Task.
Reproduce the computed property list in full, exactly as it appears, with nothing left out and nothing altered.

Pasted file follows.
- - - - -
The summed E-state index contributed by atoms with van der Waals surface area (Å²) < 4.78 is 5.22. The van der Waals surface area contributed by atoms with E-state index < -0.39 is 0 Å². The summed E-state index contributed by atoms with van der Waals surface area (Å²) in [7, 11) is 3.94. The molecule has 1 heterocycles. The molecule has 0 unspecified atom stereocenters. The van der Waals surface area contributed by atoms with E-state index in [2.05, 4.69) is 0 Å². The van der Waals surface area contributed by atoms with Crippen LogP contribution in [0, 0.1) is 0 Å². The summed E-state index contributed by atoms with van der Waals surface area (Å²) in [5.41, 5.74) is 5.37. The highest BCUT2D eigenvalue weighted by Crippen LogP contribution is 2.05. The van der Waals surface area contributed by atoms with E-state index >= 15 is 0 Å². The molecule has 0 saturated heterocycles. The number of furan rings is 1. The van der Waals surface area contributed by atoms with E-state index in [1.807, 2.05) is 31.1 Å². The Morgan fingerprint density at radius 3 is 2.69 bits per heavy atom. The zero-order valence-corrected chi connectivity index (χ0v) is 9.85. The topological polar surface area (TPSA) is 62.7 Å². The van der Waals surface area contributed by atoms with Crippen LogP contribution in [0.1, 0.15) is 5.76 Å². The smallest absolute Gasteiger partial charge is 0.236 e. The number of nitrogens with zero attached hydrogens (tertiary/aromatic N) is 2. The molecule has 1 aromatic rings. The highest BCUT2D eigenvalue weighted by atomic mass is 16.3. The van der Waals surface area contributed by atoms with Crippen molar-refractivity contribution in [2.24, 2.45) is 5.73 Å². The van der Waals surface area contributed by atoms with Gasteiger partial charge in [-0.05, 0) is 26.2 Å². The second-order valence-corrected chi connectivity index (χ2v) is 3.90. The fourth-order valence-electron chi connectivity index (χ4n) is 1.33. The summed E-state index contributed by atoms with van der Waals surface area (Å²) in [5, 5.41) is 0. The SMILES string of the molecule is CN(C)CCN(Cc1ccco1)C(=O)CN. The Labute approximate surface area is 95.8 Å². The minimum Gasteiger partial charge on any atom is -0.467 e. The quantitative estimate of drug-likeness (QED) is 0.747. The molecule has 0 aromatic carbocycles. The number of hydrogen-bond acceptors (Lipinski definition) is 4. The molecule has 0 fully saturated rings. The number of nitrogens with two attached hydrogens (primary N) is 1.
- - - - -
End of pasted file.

The summed E-state index contributed by atoms with van der Waals surface area (Å²) < 4.78 is 5.22. The van der Waals surface area contributed by atoms with E-state index < -0.39 is 0 Å². The summed E-state index contributed by atoms with van der Waals surface area (Å²) in [7, 11) is 3.94. The molecule has 1 heterocycles. The molecule has 0 unspecified atom stereocenters. The van der Waals surface area contributed by atoms with E-state index in [2.05, 4.69) is 0 Å². The van der Waals surface area contributed by atoms with Crippen LogP contribution in [0, 0.1) is 0 Å². The summed E-state index contributed by atoms with van der Waals surface area (Å²) in [5.41, 5.74) is 5.37. The highest BCUT2D eigenvalue weighted by Crippen LogP contribution is 2.05. The van der Waals surface area contributed by atoms with E-state index >= 15 is 0 Å². The molecule has 0 saturated heterocycles. The number of furan rings is 1. The van der Waals surface area contributed by atoms with E-state index in [1.807, 2.05) is 31.1 Å². The Morgan fingerprint density at radius 3 is 2.69 bits per heavy atom. The zero-order valence-corrected chi connectivity index (χ0v) is 9.85. The topological polar surface area (TPSA) is 62.7 Å². The van der Waals surface area contributed by atoms with Crippen LogP contribution in [0.1, 0.15) is 5.76 Å². The smallest absolute Gasteiger partial charge is 0.236 e. The number of nitrogens with zero attached hydrogens (tertiary/aromatic N) is 2. The molecule has 1 aromatic rings. The highest BCUT2D eigenvalue weighted by atomic mass is 16.3. The van der Waals surface area contributed by atoms with Crippen molar-refractivity contribution in [2.24, 2.45) is 5.73 Å². The van der Waals surface area contributed by atoms with Gasteiger partial charge in [-0.05, 0) is 26.2 Å². The second-order valence-corrected chi connectivity index (χ2v) is 3.90. The fourth-order valence-electron chi connectivity index (χ4n) is 1.33. The summed E-state index contributed by atoms with van der Waals surface area (Å²) in [5, 5.41) is 0. The SMILES string of the molecule is CN(C)CCN(Cc1ccco1)C(=O)CN. The Labute approximate surface area is 95.8 Å². The minimum Gasteiger partial charge on any atom is -0.467 e. The quantitative estimate of drug-likeness (QED) is 0.747. The molecule has 0 aromatic carbocycles. The number of hydrogen-bond acceptors (Lipinski definition) is 4. The molecule has 0 fully saturated rings. The number of nitrogens with two attached hydrogens (primary N) is 1.